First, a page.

What is a Scarred Tree?
Scarred trees are those that have been permanently marked by Indigenous communities using their bark to make tools or equipment.
On 6 October 2013, a ceremony was held at Heide Museum of Modern Art and the tree was given the name Yingabeal by Uncle Bill Nicholson (a Wurundjeri elder) and Dr Jim Poulter (a local historian). In the Woiwurrung language spoken by the Wurundjeri, ‘yinga’ means ‘sing’, ‘song’ or ‘singing’ and ‘beal’ is the name for a red gum tree. When placed together, it means ‘song tree’. The naming ceremony included traditional dancing and a smoking ceremony. A smoking ceremony is a ritual burning of plant matter to cleanse the location of bad spirits.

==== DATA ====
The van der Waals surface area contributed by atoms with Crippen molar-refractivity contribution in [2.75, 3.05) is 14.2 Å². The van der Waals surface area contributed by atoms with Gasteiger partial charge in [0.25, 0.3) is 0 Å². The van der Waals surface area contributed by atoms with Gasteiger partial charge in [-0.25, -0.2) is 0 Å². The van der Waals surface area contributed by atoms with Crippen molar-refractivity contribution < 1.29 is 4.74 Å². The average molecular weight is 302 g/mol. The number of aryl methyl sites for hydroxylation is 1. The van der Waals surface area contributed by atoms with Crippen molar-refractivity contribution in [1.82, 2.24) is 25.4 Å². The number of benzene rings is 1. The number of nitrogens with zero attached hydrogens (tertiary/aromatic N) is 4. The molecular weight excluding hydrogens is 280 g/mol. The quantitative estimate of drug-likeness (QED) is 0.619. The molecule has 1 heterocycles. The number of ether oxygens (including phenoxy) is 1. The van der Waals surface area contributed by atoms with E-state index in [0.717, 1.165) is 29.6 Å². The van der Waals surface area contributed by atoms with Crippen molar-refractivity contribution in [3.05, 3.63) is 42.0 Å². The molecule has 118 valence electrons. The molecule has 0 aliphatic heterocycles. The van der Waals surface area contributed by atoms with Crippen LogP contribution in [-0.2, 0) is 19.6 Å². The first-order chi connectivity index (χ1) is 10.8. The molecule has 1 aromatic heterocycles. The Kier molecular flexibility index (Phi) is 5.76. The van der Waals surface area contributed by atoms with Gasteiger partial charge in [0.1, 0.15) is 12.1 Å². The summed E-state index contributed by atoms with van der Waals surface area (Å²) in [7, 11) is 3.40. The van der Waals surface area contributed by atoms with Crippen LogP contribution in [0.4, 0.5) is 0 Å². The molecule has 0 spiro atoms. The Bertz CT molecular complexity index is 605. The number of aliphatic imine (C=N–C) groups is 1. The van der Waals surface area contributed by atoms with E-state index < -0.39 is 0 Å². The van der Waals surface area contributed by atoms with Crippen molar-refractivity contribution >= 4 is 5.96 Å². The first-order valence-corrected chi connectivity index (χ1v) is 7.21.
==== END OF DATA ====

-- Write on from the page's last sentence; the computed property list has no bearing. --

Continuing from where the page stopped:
Story education resources
Education Education Kit: Yingabeal: Indigenous Geography at Heide
This unit of work has been designed to fulfil the content requirements of the Victorian Curriculum (History) Year 7 & 8 topic entitled ‘Aboriginal and Torres Strait Islander Peoples and Cultures’. It focuses on the Scarred Tree at Heide Museum of Modern Art as a starting point for discussing concepts such as Indigenous geography and wayfinding, Indigenous customs and traditions, food and resources and the importance of preserving Indigenous artefacts and intangible heritage.
This education resource will assist students to develop their knowledge of Indigenous culture and the issues that threaten contemporary Indigenous heritage.